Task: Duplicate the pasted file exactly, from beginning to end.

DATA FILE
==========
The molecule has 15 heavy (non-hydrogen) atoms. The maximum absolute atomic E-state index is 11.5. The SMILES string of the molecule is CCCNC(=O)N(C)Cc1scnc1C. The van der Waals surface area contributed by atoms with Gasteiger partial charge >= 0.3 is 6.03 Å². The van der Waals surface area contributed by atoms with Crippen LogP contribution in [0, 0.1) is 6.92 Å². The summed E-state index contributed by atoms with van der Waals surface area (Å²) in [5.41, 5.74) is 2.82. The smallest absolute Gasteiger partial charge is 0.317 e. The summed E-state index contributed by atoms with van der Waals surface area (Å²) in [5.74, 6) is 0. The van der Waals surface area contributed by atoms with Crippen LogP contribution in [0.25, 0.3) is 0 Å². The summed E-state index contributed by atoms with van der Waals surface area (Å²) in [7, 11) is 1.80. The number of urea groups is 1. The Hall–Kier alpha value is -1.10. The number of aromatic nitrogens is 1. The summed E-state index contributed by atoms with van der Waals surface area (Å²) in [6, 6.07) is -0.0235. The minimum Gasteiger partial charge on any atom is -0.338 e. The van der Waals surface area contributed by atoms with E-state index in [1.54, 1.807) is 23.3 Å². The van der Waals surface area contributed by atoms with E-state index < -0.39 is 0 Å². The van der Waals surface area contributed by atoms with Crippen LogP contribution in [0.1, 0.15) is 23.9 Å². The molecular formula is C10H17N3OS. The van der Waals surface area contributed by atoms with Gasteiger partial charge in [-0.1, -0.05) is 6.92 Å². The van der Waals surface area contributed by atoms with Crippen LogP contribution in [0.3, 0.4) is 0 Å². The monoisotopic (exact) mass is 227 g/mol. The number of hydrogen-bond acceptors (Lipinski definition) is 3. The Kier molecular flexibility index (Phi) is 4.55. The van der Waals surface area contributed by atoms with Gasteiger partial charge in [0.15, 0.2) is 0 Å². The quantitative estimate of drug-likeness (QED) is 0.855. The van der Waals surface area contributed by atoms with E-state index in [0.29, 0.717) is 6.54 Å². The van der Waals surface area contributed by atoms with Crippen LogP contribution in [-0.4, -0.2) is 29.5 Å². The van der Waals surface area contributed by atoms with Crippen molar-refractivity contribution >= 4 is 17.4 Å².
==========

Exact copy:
The molecule has 15 heavy (non-hydrogen) atoms. The maximum absolute atomic E-state index is 11.5. The SMILES string of the molecule is CCCNC(=O)N(C)Cc1scnc1C. The van der Waals surface area contributed by atoms with Gasteiger partial charge >= 0.3 is 6.03 Å². The van der Waals surface area contributed by atoms with Crippen LogP contribution in [0, 0.1) is 6.92 Å². The summed E-state index contributed by atoms with van der Waals surface area (Å²) in [5.41, 5.74) is 2.82. The smallest absolute Gasteiger partial charge is 0.317 e. The summed E-state index contributed by atoms with van der Waals surface area (Å²) in [5.74, 6) is 0. The van der Waals surface area contributed by atoms with Crippen LogP contribution in [0.25, 0.3) is 0 Å². The summed E-state index contributed by atoms with van der Waals surface area (Å²) in [7, 11) is 1.80. The number of urea groups is 1. The Hall–Kier alpha value is -1.10. The number of aromatic nitrogens is 1. The summed E-state index contributed by atoms with van der Waals surface area (Å²) in [6, 6.07) is -0.0235. The minimum Gasteiger partial charge on any atom is -0.338 e. The van der Waals surface area contributed by atoms with E-state index in [1.54, 1.807) is 23.3 Å². The van der Waals surface area contributed by atoms with E-state index < -0.39 is 0 Å². The van der Waals surface area contributed by atoms with Crippen LogP contribution in [0.1, 0.15) is 23.9 Å². The molecular formula is C10H17N3OS. The van der Waals surface area contributed by atoms with Gasteiger partial charge in [-0.1, -0.05) is 6.92 Å². The van der Waals surface area contributed by atoms with Crippen LogP contribution in [0.3, 0.4) is 0 Å². The monoisotopic (exact) mass is 227 g/mol. The number of hydrogen-bond acceptors (Lipinski definition) is 3. The Kier molecular flexibility index (Phi) is 4.55. The van der Waals surface area contributed by atoms with Gasteiger partial charge in [0.15, 0.2) is 0 Å². The quantitative estimate of drug-likeness (QED) is 0.855. The van der Waals surface area contributed by atoms with E-state index in [0.29, 0.717) is 6.54 Å². The van der Waals surface area contributed by atoms with Crippen LogP contribution in [-0.4, -0.2) is 29.5 Å². The van der Waals surface area contributed by atoms with Crippen molar-refractivity contribution >= 4 is 17.4 Å².